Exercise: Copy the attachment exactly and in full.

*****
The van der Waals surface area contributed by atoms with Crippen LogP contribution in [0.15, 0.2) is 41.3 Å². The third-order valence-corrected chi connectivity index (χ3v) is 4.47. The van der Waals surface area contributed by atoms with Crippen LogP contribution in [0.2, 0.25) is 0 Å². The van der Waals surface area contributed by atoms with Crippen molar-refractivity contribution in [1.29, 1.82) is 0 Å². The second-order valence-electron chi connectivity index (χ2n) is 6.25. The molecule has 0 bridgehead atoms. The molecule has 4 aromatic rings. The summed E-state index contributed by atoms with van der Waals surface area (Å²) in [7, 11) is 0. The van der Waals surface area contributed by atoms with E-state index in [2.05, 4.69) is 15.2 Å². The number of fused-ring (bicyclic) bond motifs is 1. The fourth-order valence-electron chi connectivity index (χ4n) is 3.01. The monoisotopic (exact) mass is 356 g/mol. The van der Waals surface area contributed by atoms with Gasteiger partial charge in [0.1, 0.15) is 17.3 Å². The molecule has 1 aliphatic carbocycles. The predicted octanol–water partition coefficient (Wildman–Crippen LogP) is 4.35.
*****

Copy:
The van der Waals surface area contributed by atoms with Crippen LogP contribution in [0.15, 0.2) is 41.3 Å². The third-order valence-corrected chi connectivity index (χ3v) is 4.47. The van der Waals surface area contributed by atoms with Crippen LogP contribution in [0.2, 0.25) is 0 Å². The van der Waals surface area contributed by atoms with Crippen molar-refractivity contribution in [1.29, 1.82) is 0 Å². The second-order valence-electron chi connectivity index (χ2n) is 6.25. The molecule has 0 bridgehead atoms. The molecule has 4 aromatic rings. The summed E-state index contributed by atoms with van der Waals surface area (Å²) in [7, 11) is 0. The van der Waals surface area contributed by atoms with E-state index in [2.05, 4.69) is 15.2 Å². The number of fused-ring (bicyclic) bond motifs is 1. The fourth-order valence-electron chi connectivity index (χ4n) is 3.01. The monoisotopic (exact) mass is 356 g/mol. The van der Waals surface area contributed by atoms with Gasteiger partial charge in [0.1, 0.15) is 17.3 Å². The molecule has 1 aliphatic carbocycles. The predicted octanol–water partition coefficient (Wildman–Crippen LogP) is 4.35.